Brisbane’s population continues to grow and finding homes for our new residents now, and into the future, will continue to challenge Brisbanites and our politicians. Most agree we don’t want urban sprawl, with the massive strain on infrastructure that results from pushing new houses further and further into the ‘burbs. So maybe we need to broaden our thinking on our housing options?
Four years ago the NSW government gave granny flats the nod as a sensible way to house extra residents. For those NIMBY’s who don’t want change near them, these new homes really are in your back yard! Provided you have 450m2 there are now very few limitations throughout NSW for granny flats, and a fast-tracked approval process to boot. So for around $100,000 our southern cousins are dropping in an extra dwelling behind their house, collecting the rent for a tidy investment return, and providing relatively low cost housing in the process.
Could it work in Brisbane? Why not? Our existing rules have plenty of restrictions so a flat out the back or, more commonly, under the house, can only be occupied by the same “household group”. But how is the type of resident living in a granny flat really any different in how it impacts neighbours? Or local amenities and services? So instead of empty rumpus rooms why can’t Council support extra rental homes? There’s plenty of these happening unofficially across the city of course.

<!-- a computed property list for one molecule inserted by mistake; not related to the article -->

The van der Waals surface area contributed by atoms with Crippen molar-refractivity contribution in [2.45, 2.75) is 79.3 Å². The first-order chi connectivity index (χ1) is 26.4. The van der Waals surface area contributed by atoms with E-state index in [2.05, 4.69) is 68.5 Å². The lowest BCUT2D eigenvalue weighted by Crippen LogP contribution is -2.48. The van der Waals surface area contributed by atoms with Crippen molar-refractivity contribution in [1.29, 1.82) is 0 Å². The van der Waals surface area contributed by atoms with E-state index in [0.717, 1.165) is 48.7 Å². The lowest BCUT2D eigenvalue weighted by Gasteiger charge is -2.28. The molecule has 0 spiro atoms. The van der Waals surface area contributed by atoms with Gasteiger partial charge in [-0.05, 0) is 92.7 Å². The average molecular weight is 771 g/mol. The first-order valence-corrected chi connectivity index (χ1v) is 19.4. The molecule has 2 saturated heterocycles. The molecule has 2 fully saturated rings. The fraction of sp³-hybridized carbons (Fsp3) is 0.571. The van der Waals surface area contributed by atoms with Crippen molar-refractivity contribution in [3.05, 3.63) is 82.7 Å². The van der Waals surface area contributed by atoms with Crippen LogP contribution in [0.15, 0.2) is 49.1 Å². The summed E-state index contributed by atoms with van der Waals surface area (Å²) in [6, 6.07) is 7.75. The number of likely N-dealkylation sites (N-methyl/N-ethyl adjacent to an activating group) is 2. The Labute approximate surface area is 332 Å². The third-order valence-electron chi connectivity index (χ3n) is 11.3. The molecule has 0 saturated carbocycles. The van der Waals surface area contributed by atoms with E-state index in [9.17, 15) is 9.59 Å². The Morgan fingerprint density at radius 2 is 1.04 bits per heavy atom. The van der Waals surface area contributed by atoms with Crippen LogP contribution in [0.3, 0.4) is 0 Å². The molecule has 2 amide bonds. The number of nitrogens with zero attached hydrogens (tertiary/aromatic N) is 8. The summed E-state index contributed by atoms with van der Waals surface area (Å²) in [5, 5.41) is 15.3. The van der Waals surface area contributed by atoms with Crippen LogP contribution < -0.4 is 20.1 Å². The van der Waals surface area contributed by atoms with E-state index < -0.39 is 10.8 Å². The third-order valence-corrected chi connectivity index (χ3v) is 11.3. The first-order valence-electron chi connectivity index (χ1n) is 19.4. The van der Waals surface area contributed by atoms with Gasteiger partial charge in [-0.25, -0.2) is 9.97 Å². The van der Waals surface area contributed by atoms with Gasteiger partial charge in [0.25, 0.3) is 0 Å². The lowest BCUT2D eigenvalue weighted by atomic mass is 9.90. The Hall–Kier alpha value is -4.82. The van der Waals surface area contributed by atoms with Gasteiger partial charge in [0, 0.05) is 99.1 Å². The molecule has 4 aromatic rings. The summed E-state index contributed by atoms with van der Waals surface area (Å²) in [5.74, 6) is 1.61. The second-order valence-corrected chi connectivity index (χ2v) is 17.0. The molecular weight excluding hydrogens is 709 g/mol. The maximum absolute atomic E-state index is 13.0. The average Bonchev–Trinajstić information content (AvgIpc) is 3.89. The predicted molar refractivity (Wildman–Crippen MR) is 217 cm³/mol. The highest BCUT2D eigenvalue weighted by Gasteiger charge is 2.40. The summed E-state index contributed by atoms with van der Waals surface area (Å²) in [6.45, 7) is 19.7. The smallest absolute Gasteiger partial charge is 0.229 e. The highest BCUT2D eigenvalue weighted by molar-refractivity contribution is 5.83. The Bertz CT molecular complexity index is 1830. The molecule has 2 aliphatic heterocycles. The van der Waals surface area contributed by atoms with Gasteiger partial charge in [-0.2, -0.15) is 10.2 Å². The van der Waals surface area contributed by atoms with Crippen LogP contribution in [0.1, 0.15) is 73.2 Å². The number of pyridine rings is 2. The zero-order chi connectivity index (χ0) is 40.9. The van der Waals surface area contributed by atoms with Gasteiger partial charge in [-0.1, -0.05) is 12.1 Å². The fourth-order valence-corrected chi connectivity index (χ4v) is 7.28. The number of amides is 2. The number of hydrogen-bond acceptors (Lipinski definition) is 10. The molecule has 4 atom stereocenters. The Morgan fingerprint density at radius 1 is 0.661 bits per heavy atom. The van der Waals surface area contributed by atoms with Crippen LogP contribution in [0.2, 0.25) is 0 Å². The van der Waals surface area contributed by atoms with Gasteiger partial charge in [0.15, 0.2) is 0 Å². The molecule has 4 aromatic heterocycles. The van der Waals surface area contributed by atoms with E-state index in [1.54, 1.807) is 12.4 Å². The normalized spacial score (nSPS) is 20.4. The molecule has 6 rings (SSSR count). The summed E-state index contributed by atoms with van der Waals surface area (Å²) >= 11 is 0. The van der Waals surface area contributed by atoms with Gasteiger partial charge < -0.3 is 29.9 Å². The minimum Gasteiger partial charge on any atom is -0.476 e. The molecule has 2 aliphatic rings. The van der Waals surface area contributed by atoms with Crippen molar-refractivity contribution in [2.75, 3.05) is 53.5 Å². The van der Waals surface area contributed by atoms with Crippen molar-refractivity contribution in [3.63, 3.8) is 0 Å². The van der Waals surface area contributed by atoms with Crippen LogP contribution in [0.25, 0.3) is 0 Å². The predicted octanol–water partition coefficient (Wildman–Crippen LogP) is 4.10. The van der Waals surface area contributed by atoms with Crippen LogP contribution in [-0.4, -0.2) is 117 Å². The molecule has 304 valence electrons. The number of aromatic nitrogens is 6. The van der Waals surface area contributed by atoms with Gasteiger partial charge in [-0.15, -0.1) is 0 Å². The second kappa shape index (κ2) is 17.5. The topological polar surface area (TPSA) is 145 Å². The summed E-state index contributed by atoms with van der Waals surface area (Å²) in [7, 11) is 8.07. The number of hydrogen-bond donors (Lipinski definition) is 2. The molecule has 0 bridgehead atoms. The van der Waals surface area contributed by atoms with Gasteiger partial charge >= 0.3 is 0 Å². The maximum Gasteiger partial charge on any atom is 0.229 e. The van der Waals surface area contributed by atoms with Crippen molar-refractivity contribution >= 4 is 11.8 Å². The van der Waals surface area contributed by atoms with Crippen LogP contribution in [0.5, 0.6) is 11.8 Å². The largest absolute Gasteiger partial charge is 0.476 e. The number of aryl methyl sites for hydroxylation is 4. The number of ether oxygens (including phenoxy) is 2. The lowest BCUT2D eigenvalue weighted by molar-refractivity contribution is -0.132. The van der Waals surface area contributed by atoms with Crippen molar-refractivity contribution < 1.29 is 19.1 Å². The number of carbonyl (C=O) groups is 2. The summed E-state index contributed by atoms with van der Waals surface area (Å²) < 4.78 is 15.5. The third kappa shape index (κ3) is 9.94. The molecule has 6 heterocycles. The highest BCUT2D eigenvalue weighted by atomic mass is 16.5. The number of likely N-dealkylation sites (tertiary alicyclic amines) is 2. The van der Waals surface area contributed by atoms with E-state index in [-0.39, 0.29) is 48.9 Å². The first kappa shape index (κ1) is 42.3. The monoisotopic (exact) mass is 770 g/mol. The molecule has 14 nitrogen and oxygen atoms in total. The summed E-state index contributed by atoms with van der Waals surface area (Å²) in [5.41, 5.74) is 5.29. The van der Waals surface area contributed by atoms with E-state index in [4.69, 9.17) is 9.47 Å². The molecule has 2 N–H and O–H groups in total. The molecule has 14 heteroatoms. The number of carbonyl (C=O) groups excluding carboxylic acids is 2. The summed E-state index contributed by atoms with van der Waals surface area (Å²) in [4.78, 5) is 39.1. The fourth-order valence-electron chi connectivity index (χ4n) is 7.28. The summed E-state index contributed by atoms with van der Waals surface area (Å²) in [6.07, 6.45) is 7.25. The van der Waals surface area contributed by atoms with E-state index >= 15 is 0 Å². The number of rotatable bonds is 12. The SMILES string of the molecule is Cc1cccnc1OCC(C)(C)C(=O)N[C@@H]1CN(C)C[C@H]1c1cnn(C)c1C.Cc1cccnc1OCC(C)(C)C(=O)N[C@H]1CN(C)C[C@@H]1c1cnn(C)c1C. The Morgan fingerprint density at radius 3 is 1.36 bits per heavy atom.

Or instead of the upkeep on a yard forcing many aging home-owners to move, we could allow them to build a small second home on the block? They could even move in themselves (some of the designs are better than you’d expect) enjoying the low maintenance and no stairs, while the larger home is rented to people who need the space. We’ve written about NORCS in the past – those ‘naturally occurring retirement communities’ that are growing throughout Brisbane’s inner city because many of us want to stay in the area we know and love. Wouldn’t modern granny flats be a great way to support this trend?
This week’s Courier Mail reported BCC’s plans to allow taller skyscrapers in our CBD. Council’s looking to raise the height limits, arguing another 20 storeys could give our economy a $2billion boost. No doubt there’ll be plenty of debate over Brisbane’s skyline and the pros and cons of cloud-topping towers.
And in the meantime maybe planners should take another look at some simple options to add more residents into our neighbourhoods?
Please give us your thoughts. Would you be happy to have a granny flat built in your neighbour’s back yard?